But is it really possible to get to a point in your life where, like Paul, you can experience joy while chained to a prison wall? Or to maintain joy while suffering persecution like the Thessalonian church and the other oppressed Christian communities he ministered to? Or, as tradition has it, to be as joyful as the Apostle James the Greater appeared to be when he faced beheading? He exuded so much confidence that a false witness who had testified against him became convinced of Jesus’ true nature and was beheaded along with the apostle with the same sword.[i]
“You can still experience joy through suffering because of what God heals you from,” explained Renee Crenshaw, Women’s Pastor at New River Fellowship. Like many folks, I’d struggled to wrap my arms around James’ exhortation in his epistle to consider it pure joy whenever we suffer. How could the pain, the depression, the rage, the overwhelming darkness of what I’d been through in the past be considered “pure joy?” To me it was pure hell. I couldn’t relate. But Renee shined the light of truth on my exasperation: we can look back on the things of the past from which we’ve been delivered and experience joy now. We can take what was created for evil and, with God’s grace and guidance, flip it upside down and use it for the benefit of the Kingdom. Like Jesus’ death on the cross, joy, as Renee explained, “changes our perspective on what happened to us.”
When she was a little girl her parents turned a deaf ear to the fights between her siblings. “My brothers had knock-down drag-outs where the big kid was always beating on the little kid. It was a Sunday tradition,” she said. The family would arrive home from church and her brothers would start fighting. “I thought it was normal, that the biggest brother got to beat up the little brother, with the kids screaming for mercy.” Because of this experience, Renee made a vow that her own children would never treat each other that way. “And they don’t. Our kids usually don’t speak ill of each other. They just don’t fight. So what the enemy tried to make for evil has turned out completely different. Of course, we didn’t do it perfectly, but I still think we can experience joy after the fact. He takes the ashes and turns them into beauty.”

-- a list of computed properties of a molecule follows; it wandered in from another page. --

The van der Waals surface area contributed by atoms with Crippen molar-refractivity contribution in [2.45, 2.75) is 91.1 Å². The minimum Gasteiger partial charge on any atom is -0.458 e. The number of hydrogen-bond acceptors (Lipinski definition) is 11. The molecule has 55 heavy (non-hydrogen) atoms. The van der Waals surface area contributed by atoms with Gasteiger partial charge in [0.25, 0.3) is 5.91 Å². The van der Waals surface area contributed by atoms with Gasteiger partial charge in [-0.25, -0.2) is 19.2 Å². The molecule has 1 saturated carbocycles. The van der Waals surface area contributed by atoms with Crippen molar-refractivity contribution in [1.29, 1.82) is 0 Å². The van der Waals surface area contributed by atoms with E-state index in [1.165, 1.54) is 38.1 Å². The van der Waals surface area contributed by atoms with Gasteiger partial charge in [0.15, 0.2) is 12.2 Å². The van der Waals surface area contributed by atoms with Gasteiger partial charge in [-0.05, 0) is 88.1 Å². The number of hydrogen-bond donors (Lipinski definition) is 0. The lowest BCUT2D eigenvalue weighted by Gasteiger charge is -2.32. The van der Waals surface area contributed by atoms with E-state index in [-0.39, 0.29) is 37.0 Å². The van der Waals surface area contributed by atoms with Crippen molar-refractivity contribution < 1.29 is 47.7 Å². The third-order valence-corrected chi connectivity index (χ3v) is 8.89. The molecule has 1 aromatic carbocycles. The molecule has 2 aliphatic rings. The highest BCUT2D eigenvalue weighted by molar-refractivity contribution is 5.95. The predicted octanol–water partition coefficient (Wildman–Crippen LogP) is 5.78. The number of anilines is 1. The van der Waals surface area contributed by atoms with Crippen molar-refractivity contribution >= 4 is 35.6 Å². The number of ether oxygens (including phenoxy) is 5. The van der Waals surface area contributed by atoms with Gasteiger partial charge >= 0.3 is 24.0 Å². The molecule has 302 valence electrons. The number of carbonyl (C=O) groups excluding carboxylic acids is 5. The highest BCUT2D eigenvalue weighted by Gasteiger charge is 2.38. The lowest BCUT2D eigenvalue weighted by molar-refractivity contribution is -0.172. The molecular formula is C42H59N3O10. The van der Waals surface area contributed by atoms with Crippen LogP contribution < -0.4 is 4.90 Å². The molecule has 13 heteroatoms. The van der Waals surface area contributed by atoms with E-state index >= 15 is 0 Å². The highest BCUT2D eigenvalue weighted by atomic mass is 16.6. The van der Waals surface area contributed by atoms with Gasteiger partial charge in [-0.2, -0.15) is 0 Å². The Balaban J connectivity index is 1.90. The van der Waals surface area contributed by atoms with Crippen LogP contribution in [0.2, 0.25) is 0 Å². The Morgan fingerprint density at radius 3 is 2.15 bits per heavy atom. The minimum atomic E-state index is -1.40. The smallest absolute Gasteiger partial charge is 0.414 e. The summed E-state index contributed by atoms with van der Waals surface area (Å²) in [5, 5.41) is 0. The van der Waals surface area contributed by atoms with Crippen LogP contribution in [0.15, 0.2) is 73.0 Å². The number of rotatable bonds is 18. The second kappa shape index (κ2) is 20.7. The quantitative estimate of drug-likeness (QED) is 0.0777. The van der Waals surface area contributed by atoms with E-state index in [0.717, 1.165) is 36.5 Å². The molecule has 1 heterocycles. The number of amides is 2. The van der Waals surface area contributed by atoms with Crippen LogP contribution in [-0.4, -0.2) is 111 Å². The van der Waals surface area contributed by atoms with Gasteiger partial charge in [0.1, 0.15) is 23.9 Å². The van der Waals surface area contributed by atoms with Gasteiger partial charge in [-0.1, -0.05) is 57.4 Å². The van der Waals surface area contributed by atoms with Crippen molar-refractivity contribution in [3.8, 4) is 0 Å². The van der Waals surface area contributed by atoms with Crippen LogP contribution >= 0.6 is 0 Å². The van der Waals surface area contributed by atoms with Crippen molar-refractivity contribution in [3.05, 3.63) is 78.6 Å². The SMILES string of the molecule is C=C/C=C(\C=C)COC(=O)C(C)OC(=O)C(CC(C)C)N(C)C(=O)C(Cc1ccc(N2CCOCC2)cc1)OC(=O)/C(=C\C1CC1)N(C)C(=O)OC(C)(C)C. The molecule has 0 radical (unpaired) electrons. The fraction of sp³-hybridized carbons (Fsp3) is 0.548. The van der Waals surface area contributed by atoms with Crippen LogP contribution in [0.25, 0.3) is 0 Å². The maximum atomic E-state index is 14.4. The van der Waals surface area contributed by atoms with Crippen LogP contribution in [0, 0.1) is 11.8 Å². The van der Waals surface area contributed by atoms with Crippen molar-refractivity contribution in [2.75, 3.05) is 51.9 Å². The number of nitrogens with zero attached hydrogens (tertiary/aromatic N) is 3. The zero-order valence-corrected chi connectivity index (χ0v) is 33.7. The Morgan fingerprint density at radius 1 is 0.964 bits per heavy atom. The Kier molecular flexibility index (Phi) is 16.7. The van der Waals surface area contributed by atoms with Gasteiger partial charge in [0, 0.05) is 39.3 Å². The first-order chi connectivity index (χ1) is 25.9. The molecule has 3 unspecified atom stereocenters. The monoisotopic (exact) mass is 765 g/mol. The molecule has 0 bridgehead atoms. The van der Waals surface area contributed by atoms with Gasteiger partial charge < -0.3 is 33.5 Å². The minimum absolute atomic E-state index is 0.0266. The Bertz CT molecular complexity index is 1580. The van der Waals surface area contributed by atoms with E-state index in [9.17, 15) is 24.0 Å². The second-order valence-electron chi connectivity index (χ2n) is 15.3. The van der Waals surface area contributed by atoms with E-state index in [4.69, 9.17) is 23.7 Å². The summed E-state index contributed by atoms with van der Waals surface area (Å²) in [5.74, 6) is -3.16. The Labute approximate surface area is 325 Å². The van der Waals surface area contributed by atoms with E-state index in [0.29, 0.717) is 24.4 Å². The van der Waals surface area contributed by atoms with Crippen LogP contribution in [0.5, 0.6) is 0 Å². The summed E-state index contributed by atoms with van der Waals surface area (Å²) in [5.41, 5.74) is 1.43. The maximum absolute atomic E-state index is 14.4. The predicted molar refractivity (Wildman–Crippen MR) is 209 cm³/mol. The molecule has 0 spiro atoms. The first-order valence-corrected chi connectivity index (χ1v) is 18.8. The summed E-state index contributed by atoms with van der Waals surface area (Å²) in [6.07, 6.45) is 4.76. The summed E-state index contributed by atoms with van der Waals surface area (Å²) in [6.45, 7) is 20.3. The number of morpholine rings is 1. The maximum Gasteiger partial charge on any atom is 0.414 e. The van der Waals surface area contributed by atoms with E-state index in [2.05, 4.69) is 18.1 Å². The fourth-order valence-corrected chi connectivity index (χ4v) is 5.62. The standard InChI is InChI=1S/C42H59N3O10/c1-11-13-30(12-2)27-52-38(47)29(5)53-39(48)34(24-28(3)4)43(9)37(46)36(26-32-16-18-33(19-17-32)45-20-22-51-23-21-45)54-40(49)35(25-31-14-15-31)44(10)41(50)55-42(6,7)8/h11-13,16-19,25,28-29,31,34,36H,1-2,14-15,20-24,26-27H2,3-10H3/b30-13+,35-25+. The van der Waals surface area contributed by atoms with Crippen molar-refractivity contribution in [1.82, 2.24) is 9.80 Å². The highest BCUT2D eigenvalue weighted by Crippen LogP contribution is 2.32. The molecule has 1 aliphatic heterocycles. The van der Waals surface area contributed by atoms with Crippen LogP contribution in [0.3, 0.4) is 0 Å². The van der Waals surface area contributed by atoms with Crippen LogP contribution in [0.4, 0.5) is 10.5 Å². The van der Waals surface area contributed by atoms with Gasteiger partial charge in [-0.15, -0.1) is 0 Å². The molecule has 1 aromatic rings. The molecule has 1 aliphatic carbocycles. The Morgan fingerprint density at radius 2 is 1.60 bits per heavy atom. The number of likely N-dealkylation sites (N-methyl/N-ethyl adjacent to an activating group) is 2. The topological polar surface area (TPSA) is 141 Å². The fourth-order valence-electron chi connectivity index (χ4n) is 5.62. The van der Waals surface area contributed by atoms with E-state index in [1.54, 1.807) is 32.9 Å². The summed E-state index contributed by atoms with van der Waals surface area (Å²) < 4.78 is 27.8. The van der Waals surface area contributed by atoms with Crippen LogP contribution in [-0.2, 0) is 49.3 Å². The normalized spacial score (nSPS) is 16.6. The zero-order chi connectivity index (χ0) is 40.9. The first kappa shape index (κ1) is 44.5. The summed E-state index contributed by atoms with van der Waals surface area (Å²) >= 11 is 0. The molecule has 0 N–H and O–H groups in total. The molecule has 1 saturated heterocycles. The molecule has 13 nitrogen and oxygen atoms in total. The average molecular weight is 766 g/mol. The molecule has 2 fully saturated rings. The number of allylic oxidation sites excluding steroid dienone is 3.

As Renee related, my life has also been one of both joy and suffering, but along the way I’ve come to realize the only way to learn the really big lessons in life—the epiphanies—is to go through hell and emerge on the other side, not unscathed, but wiser. One of the most effective ways to grow is to face suffering head on, not avoid it. We need to suffer. We need to fail. Mary and I both tell Hannah there’s nothing wrong with failure, that failure is part of learning. If I was successful at everything I did, would I ever learn? No, I’d be bloated with pride, a lesson for others in how not to live life. Worse, would I ever learn dependence on God?
[i] “The Apostle James (Son of Zebedee).” BiblePath.com. n.d. 6 November 2013. www.biblepath.com/james.html.
Copyright ©2014 by David C. Hughes